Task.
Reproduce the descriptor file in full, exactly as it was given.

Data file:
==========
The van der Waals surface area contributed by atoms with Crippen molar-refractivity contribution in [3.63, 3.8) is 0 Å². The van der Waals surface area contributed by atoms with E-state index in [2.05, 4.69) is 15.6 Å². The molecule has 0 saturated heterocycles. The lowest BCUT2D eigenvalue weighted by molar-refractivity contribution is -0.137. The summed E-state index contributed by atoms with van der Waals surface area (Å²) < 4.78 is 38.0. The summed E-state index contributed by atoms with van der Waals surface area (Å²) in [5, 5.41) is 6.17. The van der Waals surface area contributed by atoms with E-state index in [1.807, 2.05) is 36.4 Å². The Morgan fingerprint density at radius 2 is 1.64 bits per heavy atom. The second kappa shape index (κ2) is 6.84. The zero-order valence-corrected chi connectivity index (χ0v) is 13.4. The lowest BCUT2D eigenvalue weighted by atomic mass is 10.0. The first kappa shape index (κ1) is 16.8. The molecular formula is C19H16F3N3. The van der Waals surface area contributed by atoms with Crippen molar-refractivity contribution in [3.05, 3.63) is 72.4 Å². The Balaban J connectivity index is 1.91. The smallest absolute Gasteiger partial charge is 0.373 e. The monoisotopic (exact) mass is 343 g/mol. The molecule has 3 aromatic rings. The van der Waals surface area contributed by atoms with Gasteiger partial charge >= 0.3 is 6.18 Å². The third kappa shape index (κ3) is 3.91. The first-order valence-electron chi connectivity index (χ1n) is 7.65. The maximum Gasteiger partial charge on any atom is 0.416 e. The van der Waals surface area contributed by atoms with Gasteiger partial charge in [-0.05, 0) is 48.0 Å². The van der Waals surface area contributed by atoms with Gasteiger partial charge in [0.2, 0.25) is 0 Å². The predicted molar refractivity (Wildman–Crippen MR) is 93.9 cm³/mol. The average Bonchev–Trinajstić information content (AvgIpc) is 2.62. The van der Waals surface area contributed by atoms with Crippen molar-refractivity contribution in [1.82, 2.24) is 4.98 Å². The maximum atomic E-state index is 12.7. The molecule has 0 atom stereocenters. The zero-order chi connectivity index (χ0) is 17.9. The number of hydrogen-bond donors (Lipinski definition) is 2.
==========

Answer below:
The van der Waals surface area contributed by atoms with Crippen molar-refractivity contribution in [3.63, 3.8) is 0 Å². The van der Waals surface area contributed by atoms with E-state index in [2.05, 4.69) is 15.6 Å². The molecule has 0 saturated heterocycles. The lowest BCUT2D eigenvalue weighted by molar-refractivity contribution is -0.137. The summed E-state index contributed by atoms with van der Waals surface area (Å²) < 4.78 is 38.0. The summed E-state index contributed by atoms with van der Waals surface area (Å²) in [5, 5.41) is 6.17. The van der Waals surface area contributed by atoms with E-state index in [1.807, 2.05) is 36.4 Å². The Morgan fingerprint density at radius 2 is 1.64 bits per heavy atom. The second kappa shape index (κ2) is 6.84. The zero-order valence-corrected chi connectivity index (χ0v) is 13.4. The lowest BCUT2D eigenvalue weighted by atomic mass is 10.0. The first kappa shape index (κ1) is 16.8. The molecular formula is C19H16F3N3. The van der Waals surface area contributed by atoms with Crippen molar-refractivity contribution in [3.05, 3.63) is 72.4 Å². The Balaban J connectivity index is 1.91. The smallest absolute Gasteiger partial charge is 0.373 e. The monoisotopic (exact) mass is 343 g/mol. The molecule has 3 aromatic rings. The van der Waals surface area contributed by atoms with Gasteiger partial charge >= 0.3 is 6.18 Å². The third kappa shape index (κ3) is 3.91. The first-order valence-electron chi connectivity index (χ1n) is 7.65. The maximum Gasteiger partial charge on any atom is 0.416 e. The van der Waals surface area contributed by atoms with Gasteiger partial charge in [-0.05, 0) is 48.0 Å². The van der Waals surface area contributed by atoms with Gasteiger partial charge in [0.2, 0.25) is 0 Å². The predicted molar refractivity (Wildman–Crippen MR) is 93.9 cm³/mol. The average Bonchev–Trinajstić information content (AvgIpc) is 2.62. The van der Waals surface area contributed by atoms with Crippen molar-refractivity contribution in [1.82, 2.24) is 4.98 Å². The maximum atomic E-state index is 12.7. The molecule has 0 atom stereocenters. The zero-order chi connectivity index (χ0) is 17.9. The number of hydrogen-bond donors (Lipinski definition) is 2.